Trial Data Shows Inhaled Marijuana Associated With Improvements in Ulcerative Colitis Patients

Trial Data Shows Inhaled Marijuana Associated With Improvements in Ulcerative Colitis Patients

A new study titled Cannabis is associated with clinical but not endoscopic remission in ulcerative colitis: A randomized controlled trial has found that inhaling herbal marijauna is associated with clinical improvements and increased quality of life in patients with mild to moderate ulcerative colitis (UC). The study was published by the peer-reviewed journal PLoS ONE, and was epublished by the National Institute of Health.

 Cannabis is often used by patients with ulcerative colitis, but controlled studies are few”, states the study’s abstract. With that in minds, researchers “aimed to assess the effect of cannabis in improving clinical and inflammatory outcomes in ulcerative colitis patients.”

 

In a double-blind, randomized, placebo-controlled trial, patients received either cigarettes containing 0.5 g of dried cannabis flowers with80mgTetrahydrocannabinol (THC)or placebo cigarettes for 8 weeks. Parameters of disease including Lichtiger disease activity index, C reactive protein (CRP), calprotectin, Mayo endoscopic score and quality of life (QOL) were assessed before, during and after treatment.

 

Researchers found that “From a clinical perspective, we found that treatment with cannabis led to a significant reduction in the Lichtiger Disease Activity Index [an 8-item measure designed to assess disease activity in patients with ulcerative colitis across 8 symptoms] and improvement in major IBD-related clinical symptoms including abdominal pain and number of bowel movements per day. We also observed a significant improvement in quality of life, general health, appetite, libido, concentration, and patient satisfaction with the treatment.”

 

They ended the study by stating: “This study demonstrates that treatment with THC-rich cannabis in patients with mild to moderate UC is associated with clinical improvement. … This preliminary observation requires additional investigation in larger and longer intervention clinical studies. Such studies will enable us to determine whether cannabis has mainly a symptom relieving role or a more specific anti-inflammatory therapeutic effect.”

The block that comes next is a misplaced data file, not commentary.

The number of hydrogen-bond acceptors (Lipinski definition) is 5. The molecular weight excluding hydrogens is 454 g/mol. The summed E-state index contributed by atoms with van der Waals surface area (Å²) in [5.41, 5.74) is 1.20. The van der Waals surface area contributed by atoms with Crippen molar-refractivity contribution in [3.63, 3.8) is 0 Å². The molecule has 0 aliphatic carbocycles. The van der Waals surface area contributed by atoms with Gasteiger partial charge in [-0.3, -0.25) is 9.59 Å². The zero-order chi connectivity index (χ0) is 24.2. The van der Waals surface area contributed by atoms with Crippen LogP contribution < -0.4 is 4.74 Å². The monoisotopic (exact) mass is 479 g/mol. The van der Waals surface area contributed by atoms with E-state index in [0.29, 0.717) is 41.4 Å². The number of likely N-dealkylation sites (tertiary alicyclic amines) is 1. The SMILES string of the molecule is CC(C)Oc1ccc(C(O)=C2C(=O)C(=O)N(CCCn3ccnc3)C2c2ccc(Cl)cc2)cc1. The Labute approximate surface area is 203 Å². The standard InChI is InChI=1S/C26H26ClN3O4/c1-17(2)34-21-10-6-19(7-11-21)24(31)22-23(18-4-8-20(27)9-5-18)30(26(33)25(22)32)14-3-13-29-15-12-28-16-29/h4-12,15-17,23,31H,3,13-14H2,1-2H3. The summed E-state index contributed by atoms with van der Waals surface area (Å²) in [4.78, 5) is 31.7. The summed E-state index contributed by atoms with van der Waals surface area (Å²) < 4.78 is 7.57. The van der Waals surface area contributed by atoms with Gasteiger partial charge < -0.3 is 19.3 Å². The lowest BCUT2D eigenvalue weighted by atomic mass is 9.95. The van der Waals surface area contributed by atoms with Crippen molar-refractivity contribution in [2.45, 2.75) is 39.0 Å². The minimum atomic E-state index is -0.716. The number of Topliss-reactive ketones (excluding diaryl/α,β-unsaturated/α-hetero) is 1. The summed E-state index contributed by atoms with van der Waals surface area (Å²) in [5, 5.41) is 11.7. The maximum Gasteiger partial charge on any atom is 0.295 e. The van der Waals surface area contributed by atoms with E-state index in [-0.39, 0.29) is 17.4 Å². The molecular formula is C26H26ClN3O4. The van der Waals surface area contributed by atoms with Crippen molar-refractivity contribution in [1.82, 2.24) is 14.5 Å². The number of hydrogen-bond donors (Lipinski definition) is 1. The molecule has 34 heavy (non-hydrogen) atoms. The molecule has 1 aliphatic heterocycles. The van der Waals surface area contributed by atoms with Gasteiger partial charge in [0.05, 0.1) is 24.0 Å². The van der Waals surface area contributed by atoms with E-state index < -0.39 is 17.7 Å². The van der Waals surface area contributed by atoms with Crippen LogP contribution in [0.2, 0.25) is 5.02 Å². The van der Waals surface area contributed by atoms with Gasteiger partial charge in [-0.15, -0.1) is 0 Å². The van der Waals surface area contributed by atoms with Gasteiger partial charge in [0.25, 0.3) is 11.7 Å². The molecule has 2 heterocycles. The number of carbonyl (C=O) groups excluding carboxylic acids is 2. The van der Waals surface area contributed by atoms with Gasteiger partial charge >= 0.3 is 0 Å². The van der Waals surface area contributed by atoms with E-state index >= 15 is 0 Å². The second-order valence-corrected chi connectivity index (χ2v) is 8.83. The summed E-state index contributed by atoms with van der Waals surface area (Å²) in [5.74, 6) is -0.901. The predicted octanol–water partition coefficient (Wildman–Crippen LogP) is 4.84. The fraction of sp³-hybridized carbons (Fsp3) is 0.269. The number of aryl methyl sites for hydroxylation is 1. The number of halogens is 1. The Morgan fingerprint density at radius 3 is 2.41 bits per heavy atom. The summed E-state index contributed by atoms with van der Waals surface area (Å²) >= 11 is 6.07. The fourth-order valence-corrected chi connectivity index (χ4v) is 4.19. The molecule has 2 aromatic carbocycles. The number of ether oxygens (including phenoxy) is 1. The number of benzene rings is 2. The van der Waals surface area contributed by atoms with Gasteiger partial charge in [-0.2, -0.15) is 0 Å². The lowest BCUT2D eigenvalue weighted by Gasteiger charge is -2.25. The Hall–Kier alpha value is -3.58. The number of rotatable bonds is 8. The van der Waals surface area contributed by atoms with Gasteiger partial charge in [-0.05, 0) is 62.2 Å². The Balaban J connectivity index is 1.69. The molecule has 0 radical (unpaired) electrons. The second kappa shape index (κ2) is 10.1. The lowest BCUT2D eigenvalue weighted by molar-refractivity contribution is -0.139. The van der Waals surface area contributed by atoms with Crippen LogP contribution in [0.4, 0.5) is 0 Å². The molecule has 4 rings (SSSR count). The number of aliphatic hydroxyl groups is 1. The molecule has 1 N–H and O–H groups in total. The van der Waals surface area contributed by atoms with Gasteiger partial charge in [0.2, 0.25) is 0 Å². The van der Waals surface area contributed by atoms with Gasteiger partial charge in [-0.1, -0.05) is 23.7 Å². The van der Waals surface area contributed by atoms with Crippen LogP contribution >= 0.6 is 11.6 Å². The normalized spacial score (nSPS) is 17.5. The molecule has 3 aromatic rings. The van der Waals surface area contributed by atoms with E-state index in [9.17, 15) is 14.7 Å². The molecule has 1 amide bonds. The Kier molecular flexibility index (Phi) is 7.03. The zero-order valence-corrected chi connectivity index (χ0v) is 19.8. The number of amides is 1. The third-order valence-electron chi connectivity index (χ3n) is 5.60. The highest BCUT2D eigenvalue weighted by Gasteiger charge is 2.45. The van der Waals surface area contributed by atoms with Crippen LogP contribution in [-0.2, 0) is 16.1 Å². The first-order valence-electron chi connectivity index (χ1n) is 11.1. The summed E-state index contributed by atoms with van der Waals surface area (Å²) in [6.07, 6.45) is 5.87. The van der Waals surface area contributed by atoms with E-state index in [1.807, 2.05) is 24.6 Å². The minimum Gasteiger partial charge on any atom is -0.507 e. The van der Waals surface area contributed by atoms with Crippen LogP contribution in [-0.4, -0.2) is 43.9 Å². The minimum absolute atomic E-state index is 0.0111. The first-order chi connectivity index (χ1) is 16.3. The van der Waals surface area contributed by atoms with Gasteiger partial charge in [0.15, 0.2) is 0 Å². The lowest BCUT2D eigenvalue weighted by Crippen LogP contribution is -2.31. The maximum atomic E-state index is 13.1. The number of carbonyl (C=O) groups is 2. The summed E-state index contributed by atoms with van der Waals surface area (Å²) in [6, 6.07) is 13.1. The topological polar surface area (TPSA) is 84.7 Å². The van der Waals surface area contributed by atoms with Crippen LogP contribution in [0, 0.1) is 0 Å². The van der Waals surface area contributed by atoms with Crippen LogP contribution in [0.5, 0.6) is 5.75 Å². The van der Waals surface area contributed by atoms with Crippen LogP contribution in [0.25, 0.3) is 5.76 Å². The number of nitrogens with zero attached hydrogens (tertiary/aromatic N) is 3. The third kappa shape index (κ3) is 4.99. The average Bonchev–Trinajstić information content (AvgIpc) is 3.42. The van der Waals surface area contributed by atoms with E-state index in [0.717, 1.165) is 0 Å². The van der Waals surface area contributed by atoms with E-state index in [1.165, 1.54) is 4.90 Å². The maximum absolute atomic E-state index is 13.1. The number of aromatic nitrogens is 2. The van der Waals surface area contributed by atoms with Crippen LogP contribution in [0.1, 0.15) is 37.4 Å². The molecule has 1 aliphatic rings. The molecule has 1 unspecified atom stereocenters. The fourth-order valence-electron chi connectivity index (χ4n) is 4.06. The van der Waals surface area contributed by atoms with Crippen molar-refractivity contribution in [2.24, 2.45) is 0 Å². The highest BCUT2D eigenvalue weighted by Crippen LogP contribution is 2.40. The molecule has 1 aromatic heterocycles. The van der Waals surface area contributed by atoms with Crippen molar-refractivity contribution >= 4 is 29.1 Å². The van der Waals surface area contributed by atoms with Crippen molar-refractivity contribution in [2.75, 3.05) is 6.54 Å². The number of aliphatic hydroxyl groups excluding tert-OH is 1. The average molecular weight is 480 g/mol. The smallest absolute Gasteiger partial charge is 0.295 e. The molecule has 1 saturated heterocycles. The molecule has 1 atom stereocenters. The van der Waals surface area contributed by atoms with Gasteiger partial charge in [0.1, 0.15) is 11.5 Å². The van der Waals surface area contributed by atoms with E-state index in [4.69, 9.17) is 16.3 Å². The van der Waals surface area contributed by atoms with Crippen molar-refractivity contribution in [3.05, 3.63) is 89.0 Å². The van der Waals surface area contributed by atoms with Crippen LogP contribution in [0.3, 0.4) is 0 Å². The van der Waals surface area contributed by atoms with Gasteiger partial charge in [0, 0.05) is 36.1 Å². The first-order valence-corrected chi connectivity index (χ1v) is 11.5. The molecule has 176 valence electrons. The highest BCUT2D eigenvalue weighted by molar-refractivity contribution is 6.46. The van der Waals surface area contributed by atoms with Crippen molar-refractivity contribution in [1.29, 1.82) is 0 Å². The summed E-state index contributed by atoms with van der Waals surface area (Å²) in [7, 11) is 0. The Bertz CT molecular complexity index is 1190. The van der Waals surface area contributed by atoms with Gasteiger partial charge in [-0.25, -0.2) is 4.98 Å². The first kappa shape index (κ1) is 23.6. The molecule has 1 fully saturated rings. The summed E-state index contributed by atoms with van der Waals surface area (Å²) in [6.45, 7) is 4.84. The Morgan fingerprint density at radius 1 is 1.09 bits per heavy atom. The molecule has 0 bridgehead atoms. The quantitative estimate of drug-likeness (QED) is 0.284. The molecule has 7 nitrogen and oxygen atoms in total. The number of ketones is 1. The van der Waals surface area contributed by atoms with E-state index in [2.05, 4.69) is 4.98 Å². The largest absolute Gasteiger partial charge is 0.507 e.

The study’s full abstract:

 

Background

 

Cannabis is often used by patients with ulcerative colitis, but controlled studies are few. We aimed to assess the effect of cannabis in improving clinical and inflammatory outcomes in ulcerative colitis patients.

 

Methods

 

In a double-blind, randomized, placebo-controlled trial, patients received either cigarettes containing 0.5 g of dried cannabis flowers with80mgTetrahydrocannabinol (THC)or placebo cigarettes for 8 weeks. Parameters of disease including Lichtiger disease activity index, C reactive protein (CRP), calprotectin, Mayo endoscopic score and quality of life (QOL) were assessed before, during and after treatment.

 

Results

 

The study included 32 patients. Mean age was 30 years, 14 (43%) females. Lichtiger index improved in the cannabis group from 10.9 (IQR 9-14) to5 (IQR 1-7), (p<0.000), and in the placebo group from 11 (IQR 9-13) to 8 (IQR 7-10)(p = 0.15, p between groups 0.001). QOL improved in the cannabis group from 77±4 to 98±20 (p = 0.000) but not in the placebo group (78±3 at week 0 and 78±17 at week 8;p = 0.459; p between groups 0.007). Mayo endoscopic score changed in the cannabis group from 2.13±1 to 1.25±2 (p = 0.015) and in the placebo group from 2.15±1to 1.69±1 (p = 0.367, p between groups 0.17).

 

Conclusion

 

Short term treatment with THC rich cannabis induced clinical remission and improved quality of life in patients with mild to moderately active ulcerative colitis. However, these beneficial clinical effects were not associated with significant anti-inflammatory improvement in the Mayo endoscopic score or laboratory markers for inflammation.(clinicaltrials.gov NCT01040910).

 

Conflict of interest statement

 

We declared the following potential competing interests:- Author Lihi Bar Lev Schlieder is an employee of Tikun Olam, A cannabis manufacturing company, The cannabis used in the study was supplied by Tikun Olam All other authors have no conflicts to declare. F.M.K. was supported, in part, by the Josefina Maus and Gabriela Cesarman Chair for Research in Liver Diseases, Sackler Faculty of Medicine, Tel Aviv University. This does not alter our adherence to PLOS ONE policies on sharing data and materials.

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